What is my why? What brought me into education?
These are questions that I feel I should repeat to myself daily. I don’t spend enough time reflecting on my values about education. When I first thought about becoming a teacher, it was my sophomore year in college. My mom is a teacher, and while she is a huge role model in my life, I struggled at first with going into the same profession as her. I wanted to be different. But the truth is, deep down, I really liked the idea of being a teacher. It was something I knew about - the amount of time I had spent in school, the differences that teachers had or hadn’t made on my life, and first-hand observations of the amount of prep time that went into teaching from my mom’s perspective.
In school, I had been always been good student, good grades, followed the rules, respected my teachers. I wasn’t the loudest, and sometimes I felt looked-over by my teachers. When becoming a teacher myself, this became one of my core values - don’t look over any student. I want every student to enjoy school and know that if they need someone, they can always count on me. I want to know everyone’s name, who they are, and show that I know and respect them in my class. School is about so much more than academics. I don’t remember too much content from my high school English class, but I do remember the way the teacher connected with all of us.
As a teacher now, I never dread going to work. Do I hate waking up early in the morning - sometimes, but by the time I get to school I am ready to go. That’s how I know I am in the right profession. I’m sure everyone has had jobs throughout their lives where they really didn't enjoy going to work. I am fortunate enough that I get to work with kids and see the passion in their eyes when a project excites them, see them learn different lessons in life, and watch them grow to the adults they will become in the future.
Roadblocks are just challenges to overcome. When I think about some major challenges in education, the first thing that pops into my head is the ratio between class size and teacher. This is probably not the largest challenge by far, but I know it’s connected to a lot of different roadblocks and directly affects one of my goals as a teacher. I teach a 6-week long class of STEM to each grade level in my school (6-8). Having 32 students in my room is difficult. This affects my ability to get to know each student. I also teach a 9-week long elective class to each grade level. The average size of these classes is around 15. In smaller classes, I am able to sit with each student, spend a good amount of uninterrupted time with them, and really get to know who they are. It’s just not possible in a larger class.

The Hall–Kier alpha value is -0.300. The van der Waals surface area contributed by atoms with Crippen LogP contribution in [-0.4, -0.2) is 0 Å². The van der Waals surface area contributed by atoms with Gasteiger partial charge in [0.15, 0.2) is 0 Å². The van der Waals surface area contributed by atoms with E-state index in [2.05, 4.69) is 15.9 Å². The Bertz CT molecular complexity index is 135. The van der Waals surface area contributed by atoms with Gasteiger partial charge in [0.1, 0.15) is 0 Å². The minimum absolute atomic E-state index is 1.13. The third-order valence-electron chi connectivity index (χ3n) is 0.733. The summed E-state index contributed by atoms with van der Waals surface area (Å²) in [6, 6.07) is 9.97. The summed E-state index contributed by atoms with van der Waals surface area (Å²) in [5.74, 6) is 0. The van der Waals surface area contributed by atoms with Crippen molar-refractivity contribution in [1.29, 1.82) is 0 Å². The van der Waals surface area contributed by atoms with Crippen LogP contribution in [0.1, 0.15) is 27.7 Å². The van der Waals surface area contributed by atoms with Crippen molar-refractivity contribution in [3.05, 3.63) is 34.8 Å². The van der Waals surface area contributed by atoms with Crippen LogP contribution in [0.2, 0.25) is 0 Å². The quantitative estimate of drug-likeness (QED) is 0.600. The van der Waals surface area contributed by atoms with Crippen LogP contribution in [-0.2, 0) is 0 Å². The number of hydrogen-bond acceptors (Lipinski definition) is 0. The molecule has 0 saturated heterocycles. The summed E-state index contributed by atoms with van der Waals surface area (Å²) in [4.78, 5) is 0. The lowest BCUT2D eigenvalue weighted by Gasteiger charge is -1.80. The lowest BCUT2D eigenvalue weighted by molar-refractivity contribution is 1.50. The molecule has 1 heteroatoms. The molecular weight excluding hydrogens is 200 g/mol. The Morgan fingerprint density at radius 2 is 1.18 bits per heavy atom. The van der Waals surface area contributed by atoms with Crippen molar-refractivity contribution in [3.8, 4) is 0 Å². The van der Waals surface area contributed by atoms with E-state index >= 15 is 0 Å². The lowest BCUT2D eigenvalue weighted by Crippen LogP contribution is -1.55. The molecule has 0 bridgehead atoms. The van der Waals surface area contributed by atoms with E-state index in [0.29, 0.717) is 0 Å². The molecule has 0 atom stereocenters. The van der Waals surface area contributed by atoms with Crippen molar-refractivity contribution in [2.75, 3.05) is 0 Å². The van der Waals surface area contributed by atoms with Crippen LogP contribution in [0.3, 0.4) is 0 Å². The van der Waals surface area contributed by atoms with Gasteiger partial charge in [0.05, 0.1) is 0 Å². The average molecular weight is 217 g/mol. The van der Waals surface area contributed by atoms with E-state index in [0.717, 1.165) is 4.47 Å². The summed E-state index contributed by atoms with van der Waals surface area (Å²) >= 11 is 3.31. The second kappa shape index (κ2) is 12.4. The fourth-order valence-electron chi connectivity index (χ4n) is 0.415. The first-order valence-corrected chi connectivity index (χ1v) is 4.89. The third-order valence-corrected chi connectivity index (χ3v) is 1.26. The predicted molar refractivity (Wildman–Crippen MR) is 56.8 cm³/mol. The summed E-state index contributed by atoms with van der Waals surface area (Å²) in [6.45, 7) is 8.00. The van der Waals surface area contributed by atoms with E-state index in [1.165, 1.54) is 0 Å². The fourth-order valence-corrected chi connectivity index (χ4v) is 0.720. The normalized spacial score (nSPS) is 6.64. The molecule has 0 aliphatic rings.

Standards-based grading is a topic that continues to come up in education. We will be implementing it in our building within the next two years. I have no doubt that it is a great way to assess what a student learns. I also think in order to do it right, it takes time from the teacher, both to set up and to integrate into the classroom. Having smaller class sizes would mean having more time to spend looking at each individual student's’ assessments and actually having the time to create plans for improvement and enrichment. I realize class size is something that is not in my control, so I will have to find ways to think “inside of the box.” Any helpful solutions are welcome!